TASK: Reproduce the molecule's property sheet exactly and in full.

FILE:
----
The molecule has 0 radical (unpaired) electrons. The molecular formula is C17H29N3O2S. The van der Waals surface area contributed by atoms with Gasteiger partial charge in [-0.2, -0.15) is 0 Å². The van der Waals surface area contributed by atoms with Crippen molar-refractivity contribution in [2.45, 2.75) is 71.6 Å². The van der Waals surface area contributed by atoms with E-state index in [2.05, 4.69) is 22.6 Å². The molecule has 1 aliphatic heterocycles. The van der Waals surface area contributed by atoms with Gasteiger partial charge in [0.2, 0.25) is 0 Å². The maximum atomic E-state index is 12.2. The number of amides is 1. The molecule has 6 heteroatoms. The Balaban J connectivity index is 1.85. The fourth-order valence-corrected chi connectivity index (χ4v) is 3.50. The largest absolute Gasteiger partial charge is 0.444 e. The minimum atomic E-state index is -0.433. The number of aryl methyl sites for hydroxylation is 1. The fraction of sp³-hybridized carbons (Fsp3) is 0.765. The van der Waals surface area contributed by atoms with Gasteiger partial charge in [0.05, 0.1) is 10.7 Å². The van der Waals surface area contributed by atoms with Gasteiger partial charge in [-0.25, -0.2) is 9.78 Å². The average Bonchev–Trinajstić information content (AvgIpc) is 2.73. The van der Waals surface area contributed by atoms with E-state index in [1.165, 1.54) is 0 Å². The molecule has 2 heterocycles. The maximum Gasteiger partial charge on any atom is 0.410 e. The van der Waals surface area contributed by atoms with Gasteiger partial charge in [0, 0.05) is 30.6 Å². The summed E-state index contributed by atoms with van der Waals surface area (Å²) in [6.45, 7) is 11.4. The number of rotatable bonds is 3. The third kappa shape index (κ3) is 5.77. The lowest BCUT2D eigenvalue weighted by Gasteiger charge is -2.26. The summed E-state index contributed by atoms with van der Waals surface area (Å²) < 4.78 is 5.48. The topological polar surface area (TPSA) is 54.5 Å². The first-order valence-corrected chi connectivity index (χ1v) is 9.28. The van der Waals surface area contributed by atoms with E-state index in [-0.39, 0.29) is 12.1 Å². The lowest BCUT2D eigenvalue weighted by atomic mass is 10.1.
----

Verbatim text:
The molecule has 0 radical (unpaired) electrons. The molecular formula is C17H29N3O2S. The van der Waals surface area contributed by atoms with Gasteiger partial charge in [-0.2, -0.15) is 0 Å². The van der Waals surface area contributed by atoms with Crippen molar-refractivity contribution in [2.45, 2.75) is 71.6 Å². The van der Waals surface area contributed by atoms with E-state index in [2.05, 4.69) is 22.6 Å². The molecule has 1 aliphatic heterocycles. The van der Waals surface area contributed by atoms with Gasteiger partial charge in [0.2, 0.25) is 0 Å². The maximum atomic E-state index is 12.2. The number of amides is 1. The molecule has 6 heteroatoms. The Balaban J connectivity index is 1.85. The fourth-order valence-corrected chi connectivity index (χ4v) is 3.50. The largest absolute Gasteiger partial charge is 0.444 e. The minimum atomic E-state index is -0.433. The number of aryl methyl sites for hydroxylation is 1. The fraction of sp³-hybridized carbons (Fsp3) is 0.765. The van der Waals surface area contributed by atoms with Gasteiger partial charge in [0.05, 0.1) is 10.7 Å². The van der Waals surface area contributed by atoms with Gasteiger partial charge in [-0.25, -0.2) is 9.78 Å². The average Bonchev–Trinajstić information content (AvgIpc) is 2.73. The van der Waals surface area contributed by atoms with E-state index in [1.165, 1.54) is 0 Å². The molecule has 2 heterocycles. The maximum Gasteiger partial charge on any atom is 0.410 e. The van der Waals surface area contributed by atoms with Gasteiger partial charge in [0, 0.05) is 30.6 Å². The summed E-state index contributed by atoms with van der Waals surface area (Å²) in [6.45, 7) is 11.4. The number of rotatable bonds is 3. The third kappa shape index (κ3) is 5.77. The lowest BCUT2D eigenvalue weighted by Gasteiger charge is -2.26. The summed E-state index contributed by atoms with van der Waals surface area (Å²) < 4.78 is 5.48. The topological polar surface area (TPSA) is 54.5 Å². The first-order valence-corrected chi connectivity index (χ1v) is 9.28. The van der Waals surface area contributed by atoms with E-state index in [-0.39, 0.29) is 12.1 Å². The lowest BCUT2D eigenvalue weighted by atomic mass is 10.1.